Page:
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To celebrate Vikings Live, we have replaced our Roman alphabet with the runic alphabet used by the Vikings, the Scandinavian ‘Younger Futhark’. The ‘Younger Futhark’ has only 16 letters, so we have used some of the runic letters more than once or combined two runes for one Roman letter.

For an excellent introduction to runes, we recommend Martin Findell’s book published by British Museum Press.

More information about how we have ‘runified’ this site


Journey into the Mummy

© 2004 Dr Caroline Wilkinson, University of Manchester


Every one of the British Museum's mummies was once a living, breathing Egyptian going about their everyday life - working, eating, sleeping, getting ill, spending time with their family. Studying these people's mummies tells us a lot about their lives.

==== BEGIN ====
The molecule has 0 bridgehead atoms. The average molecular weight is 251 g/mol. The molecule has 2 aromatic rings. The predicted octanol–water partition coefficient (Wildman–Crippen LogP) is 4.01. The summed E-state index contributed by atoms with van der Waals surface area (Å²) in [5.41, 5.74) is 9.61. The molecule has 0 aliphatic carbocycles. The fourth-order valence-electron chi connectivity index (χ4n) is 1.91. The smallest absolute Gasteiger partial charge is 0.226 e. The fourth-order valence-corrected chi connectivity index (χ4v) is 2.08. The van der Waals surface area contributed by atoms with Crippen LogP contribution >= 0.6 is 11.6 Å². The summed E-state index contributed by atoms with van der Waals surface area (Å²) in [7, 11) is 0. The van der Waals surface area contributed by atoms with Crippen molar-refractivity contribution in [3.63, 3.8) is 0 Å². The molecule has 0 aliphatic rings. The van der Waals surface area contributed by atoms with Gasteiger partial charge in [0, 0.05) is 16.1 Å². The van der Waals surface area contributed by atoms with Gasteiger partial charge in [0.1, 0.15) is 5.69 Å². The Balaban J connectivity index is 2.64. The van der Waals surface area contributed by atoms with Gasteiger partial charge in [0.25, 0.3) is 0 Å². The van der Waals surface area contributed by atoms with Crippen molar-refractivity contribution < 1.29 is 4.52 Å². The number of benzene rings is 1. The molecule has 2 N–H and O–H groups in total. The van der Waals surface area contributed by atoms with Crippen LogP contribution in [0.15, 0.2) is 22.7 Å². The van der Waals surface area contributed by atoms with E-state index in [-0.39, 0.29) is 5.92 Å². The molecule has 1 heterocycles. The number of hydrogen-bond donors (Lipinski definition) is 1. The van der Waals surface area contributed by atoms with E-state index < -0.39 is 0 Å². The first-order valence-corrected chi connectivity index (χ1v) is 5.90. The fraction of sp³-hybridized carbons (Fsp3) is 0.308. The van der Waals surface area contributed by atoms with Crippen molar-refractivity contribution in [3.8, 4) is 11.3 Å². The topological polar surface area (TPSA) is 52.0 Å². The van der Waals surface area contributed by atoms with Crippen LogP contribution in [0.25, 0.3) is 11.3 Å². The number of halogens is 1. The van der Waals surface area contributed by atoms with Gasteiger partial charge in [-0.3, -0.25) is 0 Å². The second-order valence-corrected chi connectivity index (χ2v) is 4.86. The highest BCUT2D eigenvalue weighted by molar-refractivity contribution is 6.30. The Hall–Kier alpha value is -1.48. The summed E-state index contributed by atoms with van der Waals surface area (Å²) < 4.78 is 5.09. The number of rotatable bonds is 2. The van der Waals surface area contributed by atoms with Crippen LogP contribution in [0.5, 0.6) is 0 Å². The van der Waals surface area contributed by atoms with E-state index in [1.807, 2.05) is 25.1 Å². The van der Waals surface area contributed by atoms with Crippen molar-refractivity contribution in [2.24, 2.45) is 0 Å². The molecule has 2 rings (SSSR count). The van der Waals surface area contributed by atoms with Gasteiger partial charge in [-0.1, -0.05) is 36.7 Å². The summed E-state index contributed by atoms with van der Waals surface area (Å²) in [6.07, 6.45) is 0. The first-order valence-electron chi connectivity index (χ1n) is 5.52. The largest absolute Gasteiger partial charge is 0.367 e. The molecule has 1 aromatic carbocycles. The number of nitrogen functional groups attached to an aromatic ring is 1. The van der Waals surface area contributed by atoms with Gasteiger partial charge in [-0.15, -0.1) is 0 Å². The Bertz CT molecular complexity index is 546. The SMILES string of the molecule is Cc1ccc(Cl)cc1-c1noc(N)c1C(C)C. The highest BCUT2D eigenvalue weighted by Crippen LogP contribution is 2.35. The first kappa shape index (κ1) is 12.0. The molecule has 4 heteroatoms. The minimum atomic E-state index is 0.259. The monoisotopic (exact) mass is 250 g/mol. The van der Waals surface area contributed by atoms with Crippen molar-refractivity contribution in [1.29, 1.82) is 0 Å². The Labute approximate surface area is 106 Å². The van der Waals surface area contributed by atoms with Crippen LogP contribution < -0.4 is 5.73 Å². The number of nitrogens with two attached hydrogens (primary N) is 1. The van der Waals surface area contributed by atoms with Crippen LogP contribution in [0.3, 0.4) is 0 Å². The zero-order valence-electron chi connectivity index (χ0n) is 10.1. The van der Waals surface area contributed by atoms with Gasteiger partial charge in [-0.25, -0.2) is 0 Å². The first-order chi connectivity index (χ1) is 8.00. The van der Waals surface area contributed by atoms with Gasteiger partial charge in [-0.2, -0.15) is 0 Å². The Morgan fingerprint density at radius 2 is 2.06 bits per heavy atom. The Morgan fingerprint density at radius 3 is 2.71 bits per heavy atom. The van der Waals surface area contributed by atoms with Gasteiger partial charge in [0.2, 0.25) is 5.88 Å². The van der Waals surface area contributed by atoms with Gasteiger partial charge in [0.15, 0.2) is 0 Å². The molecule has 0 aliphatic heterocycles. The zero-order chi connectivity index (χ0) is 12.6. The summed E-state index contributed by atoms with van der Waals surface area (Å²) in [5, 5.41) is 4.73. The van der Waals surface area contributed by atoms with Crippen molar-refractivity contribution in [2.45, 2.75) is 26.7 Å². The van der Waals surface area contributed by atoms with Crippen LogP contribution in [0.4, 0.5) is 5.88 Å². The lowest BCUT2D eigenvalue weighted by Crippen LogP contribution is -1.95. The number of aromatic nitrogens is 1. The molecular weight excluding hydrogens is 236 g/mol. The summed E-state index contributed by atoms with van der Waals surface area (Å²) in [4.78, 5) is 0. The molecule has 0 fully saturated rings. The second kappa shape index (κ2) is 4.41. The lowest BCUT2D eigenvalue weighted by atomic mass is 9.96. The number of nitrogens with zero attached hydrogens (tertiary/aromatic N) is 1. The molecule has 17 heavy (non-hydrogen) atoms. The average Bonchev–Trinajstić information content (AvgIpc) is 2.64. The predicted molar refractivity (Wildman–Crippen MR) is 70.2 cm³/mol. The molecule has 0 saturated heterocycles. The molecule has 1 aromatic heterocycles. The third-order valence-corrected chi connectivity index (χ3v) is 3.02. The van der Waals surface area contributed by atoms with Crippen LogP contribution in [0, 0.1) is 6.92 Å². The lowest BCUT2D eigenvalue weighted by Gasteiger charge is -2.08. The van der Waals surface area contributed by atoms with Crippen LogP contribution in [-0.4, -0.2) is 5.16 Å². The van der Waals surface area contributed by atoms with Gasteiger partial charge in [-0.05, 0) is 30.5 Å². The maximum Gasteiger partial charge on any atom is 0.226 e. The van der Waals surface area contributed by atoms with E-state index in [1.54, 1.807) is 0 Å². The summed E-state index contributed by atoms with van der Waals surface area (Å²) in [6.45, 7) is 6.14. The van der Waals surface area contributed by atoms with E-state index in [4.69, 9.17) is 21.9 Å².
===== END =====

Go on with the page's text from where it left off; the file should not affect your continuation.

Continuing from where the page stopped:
Meet an Egyptian man called Nesperennub. Although his mummy case has been in the Museum for over 100 years it has never been opened. This is because unwrapping mummies can badly damage them. So Nesperennub's secrets have remained hidden.

But now amazingly we have the technology to look inside Nesperennub's mummy without disturbing the wrappings at all.

Click the arrow below to journey into the mummy.

Print and do activity

How to make a mummy (175 Kb)